This article is taken from the March 2021 issue of The Critic. To get the full magazine why not subscribe? Right now we’re offering three issue for just £5.
Swan Court is a Chelsea landmark. Set back from the King’s Road, this mammoth redbrick apartment block is by no stretch an architectural masterpiece though it compares well with the unlovely towers that now scar the London skyline.
When the first tenants moved in, Swan Court was the epitome of 1930s stylish living, a contrast to the lodging houses, workshops and cheap studios that were gradually being cleared away for new housing. Its mix of maisonettes, flats and studios, unusual at the time, not to mention an in-house restaurant, attracted an arty crowd who wanted space, light and clean lines in accommodation that needed minimum upkeep.
And what an extraordinary bunch they were. Sharing a double studio was the American designer Edward McKnight Kauffer, known as the Picasso of advertising whose posters are now collectors’ items, and his partner, Marion Dorn, famous for her rugs and textiles in many colours. A near-neighbour was Peter Gregory, a patron of the arts whose wealthy contacts were eager to commission original work in modernist style. There was other work to be had close to hand. The actor, Ernest Milton, not much known today but pre-eminent in his day, engaged Kauffer and Dorn to design sets and costumes.
Acting was almost part of the fabric of Swan Court
Acting was almost part of the fabric of Swan Court. An inexhaustible source of gossip was Virginia Cherrill. Who she? Recognition dawns with knowing that she was plucked from obscurity by Charlie Chaplin to play the flower girl in City Lights. It made her a star and a magnet for unattached men. She settled for Cary Grant until she found he was not the easygoing character portrayed on film.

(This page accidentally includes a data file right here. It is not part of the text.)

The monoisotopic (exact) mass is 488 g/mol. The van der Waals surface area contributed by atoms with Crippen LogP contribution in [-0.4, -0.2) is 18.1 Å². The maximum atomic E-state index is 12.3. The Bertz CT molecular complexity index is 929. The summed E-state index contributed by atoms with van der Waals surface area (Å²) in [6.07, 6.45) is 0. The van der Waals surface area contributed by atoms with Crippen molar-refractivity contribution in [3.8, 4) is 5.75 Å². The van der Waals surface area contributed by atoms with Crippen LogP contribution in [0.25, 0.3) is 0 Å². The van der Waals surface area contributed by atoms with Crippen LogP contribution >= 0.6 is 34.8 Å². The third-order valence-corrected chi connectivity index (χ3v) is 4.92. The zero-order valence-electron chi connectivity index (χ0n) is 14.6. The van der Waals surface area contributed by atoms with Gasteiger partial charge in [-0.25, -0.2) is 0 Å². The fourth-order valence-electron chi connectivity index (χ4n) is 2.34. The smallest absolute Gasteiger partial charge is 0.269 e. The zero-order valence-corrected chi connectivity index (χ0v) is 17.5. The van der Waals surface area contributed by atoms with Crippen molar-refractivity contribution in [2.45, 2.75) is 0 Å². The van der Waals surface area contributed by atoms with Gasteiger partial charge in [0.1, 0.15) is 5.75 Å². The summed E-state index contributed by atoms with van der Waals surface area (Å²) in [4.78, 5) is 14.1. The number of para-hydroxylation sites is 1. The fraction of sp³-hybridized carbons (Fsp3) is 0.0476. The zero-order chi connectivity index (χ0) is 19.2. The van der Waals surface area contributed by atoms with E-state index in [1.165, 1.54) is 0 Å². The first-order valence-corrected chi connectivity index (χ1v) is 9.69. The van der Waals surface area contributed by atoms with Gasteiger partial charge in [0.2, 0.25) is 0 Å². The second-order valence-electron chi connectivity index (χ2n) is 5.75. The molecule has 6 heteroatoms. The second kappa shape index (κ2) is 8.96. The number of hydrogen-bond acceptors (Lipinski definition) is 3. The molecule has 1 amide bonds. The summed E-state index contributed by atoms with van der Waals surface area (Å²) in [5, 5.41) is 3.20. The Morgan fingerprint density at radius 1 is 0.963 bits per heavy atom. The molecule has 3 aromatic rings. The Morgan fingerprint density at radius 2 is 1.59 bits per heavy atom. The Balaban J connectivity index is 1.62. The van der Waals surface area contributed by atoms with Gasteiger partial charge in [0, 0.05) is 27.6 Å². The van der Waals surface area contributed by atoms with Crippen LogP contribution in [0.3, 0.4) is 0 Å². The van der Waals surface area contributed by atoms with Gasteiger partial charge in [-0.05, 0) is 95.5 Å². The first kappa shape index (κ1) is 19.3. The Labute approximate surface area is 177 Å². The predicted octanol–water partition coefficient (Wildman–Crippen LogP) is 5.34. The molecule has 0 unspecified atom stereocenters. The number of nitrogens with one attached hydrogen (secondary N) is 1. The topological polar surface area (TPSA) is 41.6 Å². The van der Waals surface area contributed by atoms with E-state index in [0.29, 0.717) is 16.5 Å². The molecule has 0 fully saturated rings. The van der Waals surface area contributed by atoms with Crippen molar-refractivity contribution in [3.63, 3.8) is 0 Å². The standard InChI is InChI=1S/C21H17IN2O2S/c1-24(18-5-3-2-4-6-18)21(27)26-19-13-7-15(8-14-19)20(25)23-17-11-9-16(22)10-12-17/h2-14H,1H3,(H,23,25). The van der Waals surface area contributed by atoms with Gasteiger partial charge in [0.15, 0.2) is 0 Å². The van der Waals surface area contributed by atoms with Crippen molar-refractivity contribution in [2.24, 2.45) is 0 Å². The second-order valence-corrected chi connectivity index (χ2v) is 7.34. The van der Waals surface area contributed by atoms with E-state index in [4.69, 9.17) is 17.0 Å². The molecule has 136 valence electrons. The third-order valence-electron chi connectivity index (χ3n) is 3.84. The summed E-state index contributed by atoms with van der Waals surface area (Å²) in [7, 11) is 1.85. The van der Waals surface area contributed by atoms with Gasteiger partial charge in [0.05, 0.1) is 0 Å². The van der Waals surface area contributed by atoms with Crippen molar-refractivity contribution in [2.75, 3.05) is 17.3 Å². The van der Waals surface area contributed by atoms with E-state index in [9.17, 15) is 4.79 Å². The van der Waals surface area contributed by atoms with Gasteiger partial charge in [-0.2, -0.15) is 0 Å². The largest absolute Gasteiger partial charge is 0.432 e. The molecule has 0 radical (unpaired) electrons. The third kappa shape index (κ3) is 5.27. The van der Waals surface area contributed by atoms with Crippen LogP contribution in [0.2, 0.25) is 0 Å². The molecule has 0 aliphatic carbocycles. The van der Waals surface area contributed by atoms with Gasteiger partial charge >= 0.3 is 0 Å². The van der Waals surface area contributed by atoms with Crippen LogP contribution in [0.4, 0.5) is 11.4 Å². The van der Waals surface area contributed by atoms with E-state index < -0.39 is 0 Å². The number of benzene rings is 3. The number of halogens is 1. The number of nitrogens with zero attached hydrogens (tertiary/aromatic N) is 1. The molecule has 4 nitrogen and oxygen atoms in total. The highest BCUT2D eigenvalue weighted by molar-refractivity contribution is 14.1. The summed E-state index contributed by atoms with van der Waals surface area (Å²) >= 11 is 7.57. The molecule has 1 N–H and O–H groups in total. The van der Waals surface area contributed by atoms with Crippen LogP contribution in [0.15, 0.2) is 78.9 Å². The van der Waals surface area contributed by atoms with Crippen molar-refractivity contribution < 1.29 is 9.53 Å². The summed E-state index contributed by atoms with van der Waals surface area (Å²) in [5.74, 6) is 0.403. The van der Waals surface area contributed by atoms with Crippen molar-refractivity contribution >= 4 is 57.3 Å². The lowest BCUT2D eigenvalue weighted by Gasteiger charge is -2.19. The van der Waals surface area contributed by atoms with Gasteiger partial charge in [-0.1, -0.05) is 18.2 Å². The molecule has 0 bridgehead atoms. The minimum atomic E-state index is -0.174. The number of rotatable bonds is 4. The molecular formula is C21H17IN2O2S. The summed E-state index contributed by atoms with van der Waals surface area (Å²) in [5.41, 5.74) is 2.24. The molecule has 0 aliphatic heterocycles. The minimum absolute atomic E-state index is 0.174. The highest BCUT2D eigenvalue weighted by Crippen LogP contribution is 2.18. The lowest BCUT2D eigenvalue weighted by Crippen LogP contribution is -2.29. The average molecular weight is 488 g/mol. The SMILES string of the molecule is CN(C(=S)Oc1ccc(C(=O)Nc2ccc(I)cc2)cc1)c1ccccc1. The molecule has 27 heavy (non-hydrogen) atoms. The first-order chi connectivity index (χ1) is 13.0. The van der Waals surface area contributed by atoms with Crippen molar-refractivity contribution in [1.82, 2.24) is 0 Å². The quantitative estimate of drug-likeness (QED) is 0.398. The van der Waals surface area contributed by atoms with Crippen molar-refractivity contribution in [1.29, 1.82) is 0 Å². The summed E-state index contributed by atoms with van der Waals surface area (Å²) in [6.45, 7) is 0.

After the stormy breakup, she moved to Swan Court where she was squired by an enormously rich maharajah and the equally wealthy but chilly ninth Earl of Jersey, her next husband, with whom she shared little except a taste for art. It was the prelude to another short marital gallop.
More than a match for Cherrill’s sensual energy was Rosalinde Fuller, actress and singer, who made her name on Broadway playing Ophelia to John Barrymore’s Hamlet. After a fling with Scott Fitzgerald she worked her way through a succession of lovers before settling in Swan Court with the photographer and abstract film maker Francis Bruguière. As an exponent of the therapeutic qualities of free love, Fuller proved her point by keeping up an active sex life until not long before her death aged 90.
More conventional in their marital life though no less radical in other respects, the larger-than-life theatrical partnership of Sybil Thorndike, renowned for her portrayal of Shaw’s St Joan, and Lewis Casson, her actor-director husband, regaled their friends with diatribes on left-wing causes. Along with other notable artists, writers and performers, they were at the heart of Bohemia in miniature.
But there was part of the Swan Court fellowship that was anything but left-leaning. Reflecting the political divide of the 1930s social elite, Nicola Braban reflects on the contingent of Nazi sympathisers. Among them was Tom Mitford, who shared the passion of his sisters Diana and Unity for all things German including the Nuremberg rallies; Peter Eckersley, the pioneering BBC radio engineer who fell foul of Reithian puritanism; his wife Dorothy who ended up broadcasting wartime propaganda from Berlin; and Arthur Bryant, the romantic historian who tailored the facts to suit his prejudice which pre-war had him choosing Mein Kampf as his book of the month. Losing faith in Nazism after 1940, he switched to passionate chauvinism while toadying his way to a knighthood.
The inter-war years are the core of this delightful dip-into book, a collective biography of characters who for the most part would not now qualify for full-length life stories. Together they provide an illuminating and entertaining insight into Bohemian life in the fast lane. After the war, Swan Court attracted a new generation seeking elegant, trouble-free living. One arrival was a paint and chemical executive who set up home with his wife, a future prime minister. There was a message here; whatever the future of Swan Court, Bohemia had had its day.
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